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Guest Rustic Monk

a gut reaction to a Theologian's dangerous dissection of a simple world

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Guest Rustic Monk

a gut reaction to a Theologian's dangerous dissection of a simple world

i am me

because i made me

the world around me

is an extension of myself

because i made me

i can destroy me

i change me

and no one else

There's a story behind this. I was hanging out with my friends at one of their studios and listening to Allan Watts. One of them, my friends, reacted strongly to what he was saying about The World as a Wave. Heh. I was going to give this some one name title. But, I dunno, you can't really explain it without a long title.

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Whoa, this is weird. I was reading "Tao: The Watercourse Way" by Allan Watts today. Just ten minutes ago, in fact. And then I came on and saw this.

One of the main points in the section I just finished was about "mutual arising" - "I exist because the universe exists, the universe exists because I exist."

i change me

and no one else

But if...
the world around me

is an extension of myself

...then wouldn't that imply that by changing yourself, you change the world around you, rather than "no one else"? And if changing yourself, and, in turn, the world around you, doesn't it follow that the changes of those around you would trigger some change in you, even if only in their own perceptions of you?

Or maybe that's the point - that you, being secure in self-identification, are strong enough to maintain your own self-perception despite the forces of outside views acting on you - impressive, considering how many people tend to act differently depending on how they believe the people they're with are seeing them.

Yeah...you just got two paragraphs of reaction out of me with eight lines. I think that means I liked it.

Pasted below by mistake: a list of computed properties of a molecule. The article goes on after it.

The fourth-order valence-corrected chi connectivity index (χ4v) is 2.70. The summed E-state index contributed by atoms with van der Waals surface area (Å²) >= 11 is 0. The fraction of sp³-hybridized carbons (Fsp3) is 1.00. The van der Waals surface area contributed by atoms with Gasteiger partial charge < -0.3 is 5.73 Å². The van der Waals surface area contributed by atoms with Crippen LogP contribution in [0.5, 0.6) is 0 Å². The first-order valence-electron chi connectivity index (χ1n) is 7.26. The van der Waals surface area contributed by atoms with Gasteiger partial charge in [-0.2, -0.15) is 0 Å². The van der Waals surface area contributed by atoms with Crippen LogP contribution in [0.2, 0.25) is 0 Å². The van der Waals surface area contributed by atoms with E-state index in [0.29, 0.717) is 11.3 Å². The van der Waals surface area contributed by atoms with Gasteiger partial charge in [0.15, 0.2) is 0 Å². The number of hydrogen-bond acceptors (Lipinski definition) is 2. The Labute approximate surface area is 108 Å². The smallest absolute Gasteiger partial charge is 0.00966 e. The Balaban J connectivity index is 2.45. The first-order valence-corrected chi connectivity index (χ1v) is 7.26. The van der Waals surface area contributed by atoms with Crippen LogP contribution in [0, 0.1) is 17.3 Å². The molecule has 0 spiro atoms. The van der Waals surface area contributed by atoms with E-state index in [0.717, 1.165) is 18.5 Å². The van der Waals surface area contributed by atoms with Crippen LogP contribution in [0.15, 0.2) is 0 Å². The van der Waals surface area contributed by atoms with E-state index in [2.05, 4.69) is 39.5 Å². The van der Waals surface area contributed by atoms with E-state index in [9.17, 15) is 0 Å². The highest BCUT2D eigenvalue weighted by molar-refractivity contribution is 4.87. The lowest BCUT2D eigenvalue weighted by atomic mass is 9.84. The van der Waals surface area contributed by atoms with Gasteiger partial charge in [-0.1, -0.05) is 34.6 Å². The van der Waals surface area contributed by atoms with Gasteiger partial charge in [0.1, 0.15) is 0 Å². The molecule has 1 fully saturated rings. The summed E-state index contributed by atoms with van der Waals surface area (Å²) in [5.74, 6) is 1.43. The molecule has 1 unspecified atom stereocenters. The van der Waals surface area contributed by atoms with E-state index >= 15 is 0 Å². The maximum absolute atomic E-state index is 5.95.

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Guest Rustic Monk

yeah, you're exactly right. i was going to call this ignorance. but someone said it sounded like an affirmation. so i named it existential affirmation. but my friend was wrong in his thinking, (not the one who said it was an affirmation) in the context of the larger, theosophical position of us in the universe. from a very self-centered view point, my friend said what i've loosely parahrased after his entire world, which must have been largely based upon his struggle with religion and "MYTH", in the most powerful sense of the word. watts told him what he believed in was not reality. that it was the reality the people before him have created and the universe is doing us like an ocean does a wave. he made us turn it off.

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I am most pleased to see the references to Alan Watts.

I discovered Alan Watts when I was 22. His wonderful writings inspired me to read on matters related to your poem, Rustic Monk. I've read all his books, but the first one I read had quite an affect on me, "The Wisdom of Insecurity," an outstanding essay on our relationship to the the pain and love of accepting reality, whatever it may be.

Rustic Monk, your verse reminded me of a line that comes from that era of my insatiable reading on such matters,